Opinion: The increasing popularity of help to buy
Published by Max Salsbury for 24dash.com in Housing and also in Central Government, Finance
For sale sign
By Laura Harrison, SEO assistant, Fountain Partnership Ltd
The Department for Communities and Local Government recently revealed figures showing that the number of completed house sales under the help to buy scheme dramatically increased from 2,133 in November to 3,410 in December last year.
This has meant that the total number of properties in England that have been brought through the scheme now stands at a staggering 14,823, with the total value of loans hitting £600m.
The scheme means buyers can get a maximum equity loan of £120,000 or borrow up to 20% of the value of a home, just so long as they can come up with a 5% deposit. What’s more, the equity loan portion of the scheme offers buyers an interest-free loan for five years on a new build property with a maximum value of £600,000.
There is evidence that there is currently stability in the market and that it is a genuinely good time to buy, which is something the public haven’t seen for some years.
This has also meant that the trends of when people look to buy has changed. For example, Rightmove’s traffic for the first two weeks of 2014 was up by 27% compared to the same period last year.
It seems as though the scheme has become particularly popular with first time buyers (FTBs), who make up 89% of the home purchases.
Having to provide a deposit as small as 5% has meant that buying a home is much more affordable, encouraging people to book their removal companies as soon as possible.
For example, a couple who recently brought one of the new homes in Norfolk, have expressed just how good the scheme is: “The help to buy scheme enabled us to buy the house we really wanted, as well as accessing a better mortgage deal.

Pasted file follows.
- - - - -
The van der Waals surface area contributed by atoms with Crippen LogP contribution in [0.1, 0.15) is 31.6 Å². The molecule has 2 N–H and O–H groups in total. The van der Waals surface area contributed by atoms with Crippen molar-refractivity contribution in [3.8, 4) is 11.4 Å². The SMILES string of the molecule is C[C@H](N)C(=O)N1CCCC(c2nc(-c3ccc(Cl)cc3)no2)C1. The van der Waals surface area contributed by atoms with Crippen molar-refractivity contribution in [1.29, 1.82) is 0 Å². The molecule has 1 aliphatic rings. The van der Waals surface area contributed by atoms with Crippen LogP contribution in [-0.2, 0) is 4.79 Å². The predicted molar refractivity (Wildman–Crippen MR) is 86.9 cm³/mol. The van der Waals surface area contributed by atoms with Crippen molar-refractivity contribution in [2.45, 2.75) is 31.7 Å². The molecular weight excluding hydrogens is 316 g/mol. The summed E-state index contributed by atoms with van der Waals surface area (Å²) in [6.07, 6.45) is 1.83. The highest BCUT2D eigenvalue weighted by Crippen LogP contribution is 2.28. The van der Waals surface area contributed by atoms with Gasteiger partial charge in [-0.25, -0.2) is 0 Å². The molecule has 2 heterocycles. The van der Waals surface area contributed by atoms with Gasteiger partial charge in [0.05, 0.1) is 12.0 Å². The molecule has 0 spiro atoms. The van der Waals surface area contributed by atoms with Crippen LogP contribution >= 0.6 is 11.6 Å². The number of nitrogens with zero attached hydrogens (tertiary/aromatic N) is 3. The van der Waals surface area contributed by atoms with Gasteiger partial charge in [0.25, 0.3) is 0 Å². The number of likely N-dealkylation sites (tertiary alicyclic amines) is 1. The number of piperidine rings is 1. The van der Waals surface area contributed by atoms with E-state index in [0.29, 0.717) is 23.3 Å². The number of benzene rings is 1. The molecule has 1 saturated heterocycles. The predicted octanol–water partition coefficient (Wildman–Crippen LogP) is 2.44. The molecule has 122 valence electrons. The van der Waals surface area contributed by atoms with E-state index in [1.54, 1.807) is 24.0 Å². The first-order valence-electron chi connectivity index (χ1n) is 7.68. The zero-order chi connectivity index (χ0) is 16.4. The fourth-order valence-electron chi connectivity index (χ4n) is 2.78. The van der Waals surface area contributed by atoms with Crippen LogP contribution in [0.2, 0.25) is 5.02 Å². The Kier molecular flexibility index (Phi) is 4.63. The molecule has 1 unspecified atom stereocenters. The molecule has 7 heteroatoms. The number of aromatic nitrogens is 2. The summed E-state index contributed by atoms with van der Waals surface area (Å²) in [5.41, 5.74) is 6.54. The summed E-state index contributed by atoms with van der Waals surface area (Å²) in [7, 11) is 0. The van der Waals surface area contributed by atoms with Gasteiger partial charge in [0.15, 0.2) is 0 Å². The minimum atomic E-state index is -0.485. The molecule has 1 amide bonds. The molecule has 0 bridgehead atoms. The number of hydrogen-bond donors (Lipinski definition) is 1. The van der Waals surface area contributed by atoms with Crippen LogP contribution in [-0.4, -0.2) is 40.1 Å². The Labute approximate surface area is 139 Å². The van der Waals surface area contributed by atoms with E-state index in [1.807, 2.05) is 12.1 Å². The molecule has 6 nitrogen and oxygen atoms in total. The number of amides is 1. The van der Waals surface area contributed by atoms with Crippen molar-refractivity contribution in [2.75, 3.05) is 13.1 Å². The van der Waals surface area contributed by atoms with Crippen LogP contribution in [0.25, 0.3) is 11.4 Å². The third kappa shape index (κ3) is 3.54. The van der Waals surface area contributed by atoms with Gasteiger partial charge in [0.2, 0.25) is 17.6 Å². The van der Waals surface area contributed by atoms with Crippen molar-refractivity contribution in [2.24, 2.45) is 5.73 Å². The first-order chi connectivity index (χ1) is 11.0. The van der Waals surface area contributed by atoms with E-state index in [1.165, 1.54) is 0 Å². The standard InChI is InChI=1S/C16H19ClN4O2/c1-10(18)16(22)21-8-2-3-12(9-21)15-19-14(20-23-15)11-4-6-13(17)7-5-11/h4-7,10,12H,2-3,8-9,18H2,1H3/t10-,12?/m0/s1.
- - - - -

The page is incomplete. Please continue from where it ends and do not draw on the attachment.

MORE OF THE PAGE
“Our advice to anyone in our position is to make that extra effort to save for a deposit and take advantage of the help to buy scheme.”
However, although the market is looking more stable in some areas of the UK, the scheme hasn’t proved to be so beneficial in London, with critics claiming that it is fuelling runaway house prices, and is dangerous because there is not enough supply in the capital.
The average deposit for FTBs has hit £50,000, while in some areas prices are racing far ahead of wages. It was recently reported that wages would have had to have risen by £44,000 since 1997 to keep pace with house prices in Hackney.
Although there isn’t enough evidence to suggest that there will be a housing bubble in London, if it does become a major concern the government will be forced to modify the help to buy scheme.
For example, there will be a reduction in the cap on property value to £300,000 – half its current value - which will have a significant impact on the London market where the average house price is over £300,000. The government could also restrict the mortgage guarantee scheme to lending on new build properties only.
So, although the help to buy scheme is popular for now with all of the current rules and regulations, it’s unpredictable how long it will be around for before any alterations are made.
Therefore, for those FTBs looking to get on to the property ladder soon, now is a good time when they can take full advantage of the help to buy scheme in its current form.